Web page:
It’s funny and a little sad. You can read the entire dialog at the Digital Web Magazine site.

Most Successful Web Redesign?

This year we’re going to be redesigning our library website. I’ve read tons of articles and attended sessions on different methods, but I’d love to hear from you. What was your most successful redesign project? What do you recommend doing? Not doing? How big was your team?

I thought I’d try and develop a survey using SurveyMonkey because I’ll actually be showing this tool to area librarians next month – and I’ve never used it before. So, if you could fill out my survey and send it on to your librarian friends that would be helpful.

I will share the results here on my blog when I’ve closed the survey.

Thanks in advance!!

[update] Keep those responses coming – I’d love to see more special librarians give me some ideas & answers :) hint hint[/update]

[update2] Survey Closed – keep an eye out for results[/update2]

It’s about darn time

Microsoft FrontPage hangs up it’s hat!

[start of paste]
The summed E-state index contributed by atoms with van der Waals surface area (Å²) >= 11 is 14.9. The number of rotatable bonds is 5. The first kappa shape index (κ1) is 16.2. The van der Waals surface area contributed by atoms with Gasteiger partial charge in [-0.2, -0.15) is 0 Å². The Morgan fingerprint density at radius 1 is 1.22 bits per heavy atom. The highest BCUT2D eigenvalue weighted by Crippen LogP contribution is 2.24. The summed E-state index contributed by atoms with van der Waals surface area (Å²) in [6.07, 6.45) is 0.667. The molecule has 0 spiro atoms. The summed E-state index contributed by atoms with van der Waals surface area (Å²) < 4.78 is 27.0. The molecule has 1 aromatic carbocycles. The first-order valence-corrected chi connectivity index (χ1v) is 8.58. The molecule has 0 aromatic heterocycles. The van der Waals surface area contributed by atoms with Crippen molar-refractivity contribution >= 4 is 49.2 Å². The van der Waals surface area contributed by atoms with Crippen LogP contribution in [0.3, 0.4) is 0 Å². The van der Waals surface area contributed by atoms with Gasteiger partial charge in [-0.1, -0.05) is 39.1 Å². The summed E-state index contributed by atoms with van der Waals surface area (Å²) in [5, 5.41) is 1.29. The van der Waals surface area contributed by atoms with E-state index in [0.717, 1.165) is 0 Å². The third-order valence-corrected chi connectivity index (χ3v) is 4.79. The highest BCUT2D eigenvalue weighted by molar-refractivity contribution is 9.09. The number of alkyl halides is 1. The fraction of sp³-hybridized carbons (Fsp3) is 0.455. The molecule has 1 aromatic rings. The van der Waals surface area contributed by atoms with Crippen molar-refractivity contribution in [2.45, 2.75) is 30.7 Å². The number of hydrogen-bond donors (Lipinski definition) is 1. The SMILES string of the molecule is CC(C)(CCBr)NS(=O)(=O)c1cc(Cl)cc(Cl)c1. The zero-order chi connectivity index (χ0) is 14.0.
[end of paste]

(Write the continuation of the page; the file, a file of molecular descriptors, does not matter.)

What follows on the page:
What happened to FrontPage?

After nine years of being an award-winning Web authoring tool, FrontPage will be discontinued in late 2006. We will continue to serve the diverse needs of our existing FrontPage customers with the introduction of two brand-new application building and Web authoring tools using the latest technologies: Office SharePoint Designer 2007 for the enterprise information workers and Expression Web for the professional Web designer.

More on Feed2JS

I am considering using Feed2JS on our intranet (after listening to Meredith & Paul at Internet Librarian) – I’m still going to give it a whirl, but I’ll be more cautious before I use it on any of our sites outside of the firewall after reading this warning from RSS4Lib.

If you run your own copy of Feed2JS on your own server (rather than using Feed2JS’s public version), unscrupulous folks can borrow your script — and your bandwidth — to repurpose other RSS feeds from other sites without your knowledge or permission.

There is hope though.

Feed2JS.org offers directions for restricting Feed2JS to the feeds you want to be reused.